Our study has several strengths. To the best of our knowledge, this is the largest study exploring the prognostic value of ABO blood type in EOC in Asia, as well as in China. Furthermore, we carried out numerous subgroup analyses stratified by these well-established prognostic factors as well as sensitivity analyses to confirm that the findings were robust. However, our study did have several limitations. Firstly, the retrospective nature of the study and the fact that the data originated from a single center should be acknowledged. Although data were collected from prospectively maintained electronic medical records, it is possible that errors may occur. Moreover, potential recall and confounding bias may be inherited. However, in 2014, Shengjing Hospital of China Medical University became the only "Dual Seven Level" hospital in China reaching level 7 of the Electronic Medical Record System Application Capacity Grading by the Hospital Management Institute of the National Health and Family Planning Commission and level 7 (the highest level) of the Electronic Medical Record Application Evaluation by the American organization Healthcare Information and Management Systems Society. These achievements indicated the information systems in place in our hospital met the highest national and international standards, thereby minimizing the likelihood of recall bias. Furthermore, we addressed the confounding bias by adjusting for virtually all available relevant covariates through regression models. Secondly, relatively shorter follow-up periods (median = 2.97 years) and a greater number of patients with missing information for variables or covariates (n=322) is a concern in the present study. However, we found no difference between the included and excluding patients. Thirdly, it should be noted that FIGO stage I accounted for a higher proportion (27.8%) of cases compared with other studies. This phenomenon might be attributed to the accidental diagnosis of EOC when checking for other diseases such as benign ovarian tumors as well as myoma. Furthermore, the Department of Obstetrics and Gynecology of China Medical University is the highest authority on EOC diagnosis in northeast China, potentially explaining the early diagnosis of EOC in the present study. Finally, we failed to obtain genotype data for all patients. Cozzi and colleagues [8] suggested that EOC cases with the minor allele rs1053878, which distinguishes the A1 and A2 alleles, had a 50% lower risk of death.

In summary, our data does not support an association between ABO blood type and the prognosis of EOC. Considering the controversy of this issue, additional cohort studies are warranted to confirm our findings.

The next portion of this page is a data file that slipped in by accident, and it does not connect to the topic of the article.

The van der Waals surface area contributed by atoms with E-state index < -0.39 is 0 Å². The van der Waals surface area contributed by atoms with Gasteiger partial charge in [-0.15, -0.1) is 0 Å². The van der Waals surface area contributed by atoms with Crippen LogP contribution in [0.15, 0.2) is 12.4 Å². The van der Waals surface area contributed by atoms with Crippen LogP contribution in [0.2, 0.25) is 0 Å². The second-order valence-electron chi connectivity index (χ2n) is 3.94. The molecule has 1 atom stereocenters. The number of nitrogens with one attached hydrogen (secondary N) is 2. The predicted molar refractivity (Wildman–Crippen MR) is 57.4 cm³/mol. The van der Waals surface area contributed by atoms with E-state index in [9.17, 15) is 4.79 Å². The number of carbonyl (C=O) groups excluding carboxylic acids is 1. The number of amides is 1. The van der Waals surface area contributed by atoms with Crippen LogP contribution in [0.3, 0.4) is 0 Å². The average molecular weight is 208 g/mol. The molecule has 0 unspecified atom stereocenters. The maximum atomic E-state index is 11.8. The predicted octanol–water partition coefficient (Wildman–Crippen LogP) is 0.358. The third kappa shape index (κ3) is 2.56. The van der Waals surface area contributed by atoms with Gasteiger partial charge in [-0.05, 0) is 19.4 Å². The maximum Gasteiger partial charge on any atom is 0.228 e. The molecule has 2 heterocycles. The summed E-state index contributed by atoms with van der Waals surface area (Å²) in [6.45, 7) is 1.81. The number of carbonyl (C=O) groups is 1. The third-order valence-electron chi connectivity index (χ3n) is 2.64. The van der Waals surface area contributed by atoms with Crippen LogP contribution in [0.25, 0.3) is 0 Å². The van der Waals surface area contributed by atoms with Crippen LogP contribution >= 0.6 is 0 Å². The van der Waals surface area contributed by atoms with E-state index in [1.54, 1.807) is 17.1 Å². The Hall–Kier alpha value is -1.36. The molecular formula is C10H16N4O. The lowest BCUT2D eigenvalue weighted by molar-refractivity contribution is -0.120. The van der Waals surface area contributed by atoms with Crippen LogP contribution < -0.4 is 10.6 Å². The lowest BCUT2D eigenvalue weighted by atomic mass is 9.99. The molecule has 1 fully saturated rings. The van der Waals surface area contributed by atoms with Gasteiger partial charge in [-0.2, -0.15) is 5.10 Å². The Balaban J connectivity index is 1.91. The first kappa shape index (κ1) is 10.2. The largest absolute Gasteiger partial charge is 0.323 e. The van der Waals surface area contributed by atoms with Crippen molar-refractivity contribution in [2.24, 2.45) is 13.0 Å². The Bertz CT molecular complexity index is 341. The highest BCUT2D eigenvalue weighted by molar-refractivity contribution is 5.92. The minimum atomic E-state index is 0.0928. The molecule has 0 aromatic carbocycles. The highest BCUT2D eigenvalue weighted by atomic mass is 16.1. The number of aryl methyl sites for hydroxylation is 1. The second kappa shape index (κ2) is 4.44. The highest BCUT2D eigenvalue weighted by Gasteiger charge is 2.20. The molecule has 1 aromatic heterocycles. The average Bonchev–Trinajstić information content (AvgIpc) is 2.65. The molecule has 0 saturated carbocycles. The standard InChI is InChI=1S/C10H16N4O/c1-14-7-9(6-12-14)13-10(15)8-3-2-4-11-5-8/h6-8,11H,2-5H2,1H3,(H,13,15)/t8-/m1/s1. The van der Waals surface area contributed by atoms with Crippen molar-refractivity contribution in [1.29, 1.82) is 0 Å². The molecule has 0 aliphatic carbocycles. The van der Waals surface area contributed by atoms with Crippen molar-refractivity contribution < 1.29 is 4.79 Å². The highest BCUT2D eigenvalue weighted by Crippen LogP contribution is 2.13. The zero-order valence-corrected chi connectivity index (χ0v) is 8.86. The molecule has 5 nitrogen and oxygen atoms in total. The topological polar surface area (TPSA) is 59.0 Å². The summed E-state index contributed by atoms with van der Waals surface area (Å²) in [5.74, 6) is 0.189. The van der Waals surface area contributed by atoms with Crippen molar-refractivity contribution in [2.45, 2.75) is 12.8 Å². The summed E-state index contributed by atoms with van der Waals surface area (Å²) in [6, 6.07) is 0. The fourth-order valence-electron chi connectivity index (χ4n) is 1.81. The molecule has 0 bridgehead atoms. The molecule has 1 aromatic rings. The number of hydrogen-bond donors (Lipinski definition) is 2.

Acknowledgements

This study was supported by grants from the Natural Science Foundation of China (No. 81602918 to Qi-Jun Wu), the Doctoral Start-up Foundation of Liaoning Province (No. 201501007 to Qi-Jun Wu), the Younger research fund of Shengjing Hospital (Grant 2014sj09 to Qi-Jun Wu), and the Campus Research Fund of China Medical University (No. YQ20170002 to Qi-Jun Wu).

Qi-Jun Wu was supported by the Fogarty International Clinical Research Scholars and Fellows Support Center at the Vanderbilt Institute for Global Health, funded by the Fogarty International Center, NIH, through an R24 Training Grant (D43 TW008313 to Xiao-Ou Shu).

Author Contributions

LW and ZY contributed equally to this work. LW, ZY, and Q-JW designed research; LW, YL, Y-NW, J-YG, Q-JW, and T-TG conducted research; LW, Q-JW, and T-TG analyzed data; LW, ZY, Q-JW, and T-TG wrote the draft. All authors read, reviewed and approved the final manuscript. Q-JW and T-TG had primary responsibility for final content.

Competing Interests

The authors have declared that no competing interest exists.

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Author contact

Corresponding address Corresponding authors: Qi-Jun Wu, M.D., Ph.D. Department of Clinical Epidemiology, Shengjing Hospital of China Medical University, No.36, SanHao Street, Shenyang, Liaoning 110004, P. R. China. Phone: +86-24-96615-13648; Fax: +86-24-96615-13648; E-mail: wuqjorg or Ting-Ting Gong, M.D. Department of Obstetrics and Gynecology, Shengjing Hospital of China Medical University, No.36, SanHao Street, Shenyang, Liaoning 110004, P. R. China. Phone: +86-24-96615-10132; Fax: +86-24-96615-10132; E-mail: gongttorg


Received 2018-6-7
Accepted 2018-8-28
Published 2018-10-21